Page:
Let’s be honest for a moment. Life is messy. There are days the dishes are still in the sink the next morning, laundry has piled up until you’re down to the ugly undies, and you can’t find the bathroom sink under the bobby pins and make-up that is littering the area. But that’s not exactly what I mean by life is messy.
How many of us look at the perfect Pinterest projects and scroll through our Facebook feed and feel envious of all the spouses who have it all together? Are we missing that gene? Like we don’t measure up and our marriages aren’t as good because while Jane is bragging about her husband bringing home flowers because it was Thursday, our husband left his socks on the floor for the millionth time after you’ve asked him not to. We see these impossible standards that we want to achieve and worry that when we’re not achieving, something is wrong with us.
I’ll admit that my generation isn’t known for sticking it out when things get tough. I’m not saying everyone quits when their marriage gets hard, but we are certainly a generation that feels divorce is an option a lot more than my grandparent’s generation did. My grandparents have been married 55 years and I know some of the tough stuff they went through to get there. When I have a fight with my husband, I never hesitate to call my grandmother just to hear her say that there will be bad days but getting through them makes the good days that much more worth it. While I have no problem calling her, it always makes me nervous to admit to even my closest friends that things aren’t perfect. I don’t want to hear “so things are over?” just because we are having a bad day.
I have a few friends I know I can call and say life is just being life. Messy. Not easy. That we’re having a bad time and I need to cry, but that I know it’s just a bad time. Not a bad marriage. Those are the friends who helped me plot revenge on old boyfriends and who knew me when I had the best band geek wardrobe you could imagine in high school. Those are the friends we all need. The ones we aren’t afraid to be real with. They are priceless.
I just want to show you what real life looks like for a moment, at least for me….
I spend between 30 and 60 days a year with my husband. Seeing as how we only get 30 days of leave a piece each year and we share some of the same leave days, so we actually both have the same days off I’m not sure we’ve even hit that 60 day mark yet. We’ve been together 2.5 years and spent less than 100 days together. Every time I get in the car to drive the 502 miles to his base, I worry about how things will be. And every time he comes the 502 miles to me, I turn into Susie Homemaker trying to be the perfect Pinterest wife until I’ve stressed myself sick.
When I got married, I had an idea of what it would look like. (Will War and Marriage Ever Mix?) I didn’t think it would mean attending every command event alone, leaving when the DJ puts Jason Mraz on and going home to cry because my husband wasn’t there to dance with me. I didn’t think it would mean missing seeing him get pinned to Corporal and him seeing only a picture of me putting on 2nd class. I knew that being military we’d miss some milestones. I didn’t think that we’d miss every single one. Oh wait…he was there when I found out I put on 2nd because I got the phone call while I was on leave there for the USMC ball. Go us! We shared one major moment in 2.5 years!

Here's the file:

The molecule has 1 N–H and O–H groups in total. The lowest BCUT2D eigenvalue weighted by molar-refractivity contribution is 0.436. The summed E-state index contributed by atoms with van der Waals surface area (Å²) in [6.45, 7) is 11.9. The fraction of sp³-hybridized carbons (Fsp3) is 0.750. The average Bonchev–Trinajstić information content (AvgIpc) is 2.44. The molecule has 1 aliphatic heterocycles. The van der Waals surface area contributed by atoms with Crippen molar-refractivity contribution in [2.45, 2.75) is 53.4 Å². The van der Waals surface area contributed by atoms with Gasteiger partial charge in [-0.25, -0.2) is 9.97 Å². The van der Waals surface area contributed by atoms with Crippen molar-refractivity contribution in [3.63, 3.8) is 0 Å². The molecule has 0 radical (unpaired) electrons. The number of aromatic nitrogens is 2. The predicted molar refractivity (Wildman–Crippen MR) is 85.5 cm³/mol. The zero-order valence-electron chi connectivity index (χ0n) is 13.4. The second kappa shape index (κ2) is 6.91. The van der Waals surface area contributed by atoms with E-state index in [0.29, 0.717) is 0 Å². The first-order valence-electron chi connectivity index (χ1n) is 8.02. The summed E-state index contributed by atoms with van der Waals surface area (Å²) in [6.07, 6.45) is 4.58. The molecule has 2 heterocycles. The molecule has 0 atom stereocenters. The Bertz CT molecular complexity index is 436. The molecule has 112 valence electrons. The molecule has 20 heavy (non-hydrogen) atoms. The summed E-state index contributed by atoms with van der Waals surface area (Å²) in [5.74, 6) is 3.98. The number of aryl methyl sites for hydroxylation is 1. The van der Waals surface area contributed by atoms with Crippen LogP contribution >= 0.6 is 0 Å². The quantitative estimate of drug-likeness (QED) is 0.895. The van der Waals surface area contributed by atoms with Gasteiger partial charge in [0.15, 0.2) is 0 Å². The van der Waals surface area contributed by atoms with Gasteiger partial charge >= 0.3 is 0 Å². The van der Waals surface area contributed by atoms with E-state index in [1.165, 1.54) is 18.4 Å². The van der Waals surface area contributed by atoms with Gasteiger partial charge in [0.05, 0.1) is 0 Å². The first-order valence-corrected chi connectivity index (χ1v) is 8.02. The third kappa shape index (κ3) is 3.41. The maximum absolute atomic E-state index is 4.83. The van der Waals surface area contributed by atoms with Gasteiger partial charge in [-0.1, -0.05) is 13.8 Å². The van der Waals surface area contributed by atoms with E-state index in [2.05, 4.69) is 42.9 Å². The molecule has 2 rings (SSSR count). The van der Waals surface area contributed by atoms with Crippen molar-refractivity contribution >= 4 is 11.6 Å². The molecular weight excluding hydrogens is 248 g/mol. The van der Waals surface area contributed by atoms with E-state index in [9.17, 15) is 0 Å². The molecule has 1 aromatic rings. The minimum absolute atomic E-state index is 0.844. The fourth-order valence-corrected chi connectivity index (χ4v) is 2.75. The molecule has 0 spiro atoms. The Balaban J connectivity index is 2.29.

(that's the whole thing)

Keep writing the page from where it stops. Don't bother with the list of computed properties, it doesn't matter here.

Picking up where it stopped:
My husband and I aren’t perfect. We fight. We married at 28 and 29, never having been married and having no kids between the two of us. We had never had to share space or finances with anyone else on a permanent basis. Trying to keep up separate lives with a combined finances and learning how to budget together from apart isn’t easy. We spend days being tense over discussing how to save for travel and what constitutes an emergency for dipping into savings. I have to learn how to discuss money when it’s an embarrassing subject for me and he’s learning not to get defensive when I worry about where money is going.
There are days that I read articles about how we need to put our spouse first and then I feel like I’m at the bottom of my husbands’ priority list. I feel like I come behind work, the gym, and his life where he’s stationed. Then there are days that I know I’ve put my husband behind work, church, school, writing, and my life where I’m stationed. Those days I walk past the white board on the fridge and see the love note my amazing husband wrote the last time he visited, I feel the need to tell him just how important he is to me and how sorry I am that I’m not the perfect wife we see on social media. He just tells me that I’m perfect for him and to stop trying to impress him because he’s already hooked.
So, there is a snapshot of my life. Not the pretty side I put on Facebook. Not the advice I usually write about. The real part. The part I need to be less afraid to share because I know I’m not the only one who feels like maybe they don’t measure up all the time…